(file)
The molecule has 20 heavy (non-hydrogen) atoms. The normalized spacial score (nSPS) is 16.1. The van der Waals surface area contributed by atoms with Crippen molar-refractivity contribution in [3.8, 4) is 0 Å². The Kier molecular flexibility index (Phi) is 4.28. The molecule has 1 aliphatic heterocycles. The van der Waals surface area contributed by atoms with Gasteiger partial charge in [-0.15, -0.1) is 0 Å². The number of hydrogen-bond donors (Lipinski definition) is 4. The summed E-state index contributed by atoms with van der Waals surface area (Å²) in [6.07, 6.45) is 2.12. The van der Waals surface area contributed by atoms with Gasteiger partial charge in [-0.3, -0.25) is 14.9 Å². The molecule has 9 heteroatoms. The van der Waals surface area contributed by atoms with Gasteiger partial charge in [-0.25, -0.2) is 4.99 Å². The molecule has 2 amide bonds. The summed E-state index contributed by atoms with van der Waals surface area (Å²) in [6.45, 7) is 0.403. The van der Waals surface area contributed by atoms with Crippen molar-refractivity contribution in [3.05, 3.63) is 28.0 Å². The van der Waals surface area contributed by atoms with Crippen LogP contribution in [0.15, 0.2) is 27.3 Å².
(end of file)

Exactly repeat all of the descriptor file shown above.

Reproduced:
The molecule has 20 heavy (non-hydrogen) atoms. The normalized spacial score (nSPS) is 16.1. The van der Waals surface area contributed by atoms with Crippen molar-refractivity contribution in [3.8, 4) is 0 Å². The Kier molecular flexibility index (Phi) is 4.28. The molecule has 1 aliphatic heterocycles. The van der Waals surface area contributed by atoms with Gasteiger partial charge in [-0.15, -0.1) is 0 Å². The number of hydrogen-bond donors (Lipinski definition) is 4. The summed E-state index contributed by atoms with van der Waals surface area (Å²) in [6.07, 6.45) is 2.12. The van der Waals surface area contributed by atoms with Gasteiger partial charge in [-0.3, -0.25) is 14.9 Å². The molecule has 9 heteroatoms. The van der Waals surface area contributed by atoms with Gasteiger partial charge in [-0.25, -0.2) is 4.99 Å². The molecule has 2 amide bonds. The summed E-state index contributed by atoms with van der Waals surface area (Å²) in [6.45, 7) is 0.403. The van der Waals surface area contributed by atoms with Crippen molar-refractivity contribution in [3.05, 3.63) is 28.0 Å². The van der Waals surface area contributed by atoms with Crippen LogP contribution in [0.15, 0.2) is 27.3 Å².